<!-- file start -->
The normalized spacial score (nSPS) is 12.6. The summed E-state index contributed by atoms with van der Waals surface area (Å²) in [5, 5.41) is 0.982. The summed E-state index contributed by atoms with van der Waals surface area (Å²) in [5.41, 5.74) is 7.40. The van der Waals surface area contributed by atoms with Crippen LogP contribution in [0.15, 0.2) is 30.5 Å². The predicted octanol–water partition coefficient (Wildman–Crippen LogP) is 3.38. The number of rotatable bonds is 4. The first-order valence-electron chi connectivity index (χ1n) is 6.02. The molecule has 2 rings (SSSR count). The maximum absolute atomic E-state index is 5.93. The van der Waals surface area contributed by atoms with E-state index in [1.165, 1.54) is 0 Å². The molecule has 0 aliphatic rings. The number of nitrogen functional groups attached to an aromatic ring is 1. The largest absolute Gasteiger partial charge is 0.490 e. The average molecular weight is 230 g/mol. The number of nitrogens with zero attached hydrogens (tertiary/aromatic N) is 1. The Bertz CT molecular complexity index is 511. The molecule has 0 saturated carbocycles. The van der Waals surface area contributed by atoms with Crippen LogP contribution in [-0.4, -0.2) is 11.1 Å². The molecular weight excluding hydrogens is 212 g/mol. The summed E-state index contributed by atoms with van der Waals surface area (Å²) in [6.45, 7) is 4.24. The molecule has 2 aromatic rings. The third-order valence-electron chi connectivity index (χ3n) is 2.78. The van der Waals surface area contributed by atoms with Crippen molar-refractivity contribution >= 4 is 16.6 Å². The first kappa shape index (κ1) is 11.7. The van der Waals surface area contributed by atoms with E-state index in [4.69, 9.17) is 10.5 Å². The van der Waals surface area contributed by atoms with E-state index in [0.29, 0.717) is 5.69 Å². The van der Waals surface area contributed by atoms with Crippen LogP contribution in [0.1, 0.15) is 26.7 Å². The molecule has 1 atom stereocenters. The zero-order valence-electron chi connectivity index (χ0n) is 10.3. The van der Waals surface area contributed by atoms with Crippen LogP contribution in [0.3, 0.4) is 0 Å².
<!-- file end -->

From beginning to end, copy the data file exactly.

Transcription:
The normalized spacial score (nSPS) is 12.6. The summed E-state index contributed by atoms with van der Waals surface area (Å²) in [5, 5.41) is 0.982. The summed E-state index contributed by atoms with van der Waals surface area (Å²) in [5.41, 5.74) is 7.40. The van der Waals surface area contributed by atoms with Crippen LogP contribution in [0.15, 0.2) is 30.5 Å². The predicted octanol–water partition coefficient (Wildman–Crippen LogP) is 3.38. The number of rotatable bonds is 4. The first-order valence-electron chi connectivity index (χ1n) is 6.02. The molecule has 2 rings (SSSR count). The maximum absolute atomic E-state index is 5.93. The van der Waals surface area contributed by atoms with E-state index in [1.165, 1.54) is 0 Å². The molecule has 0 aliphatic rings. The number of nitrogen functional groups attached to an aromatic ring is 1. The largest absolute Gasteiger partial charge is 0.490 e. The average molecular weight is 230 g/mol. The number of nitrogens with zero attached hydrogens (tertiary/aromatic N) is 1. The Bertz CT molecular complexity index is 511. The molecule has 0 saturated carbocycles. The van der Waals surface area contributed by atoms with Crippen LogP contribution in [-0.4, -0.2) is 11.1 Å². The molecular weight excluding hydrogens is 212 g/mol. The summed E-state index contributed by atoms with van der Waals surface area (Å²) in [6.45, 7) is 4.24. The molecule has 2 aromatic rings. The third-order valence-electron chi connectivity index (χ3n) is 2.78. The van der Waals surface area contributed by atoms with Crippen molar-refractivity contribution >= 4 is 16.6 Å². The first kappa shape index (κ1) is 11.7. The van der Waals surface area contributed by atoms with E-state index in [4.69, 9.17) is 10.5 Å². The van der Waals surface area contributed by atoms with E-state index in [0.29, 0.717) is 5.69 Å². The van der Waals surface area contributed by atoms with Crippen LogP contribution in [0.1, 0.15) is 26.7 Å². The molecule has 1 atom stereocenters. The zero-order valence-electron chi connectivity index (χ0n) is 10.3. The van der Waals surface area contributed by atoms with Crippen LogP contribution in [0.3, 0.4) is 0 Å².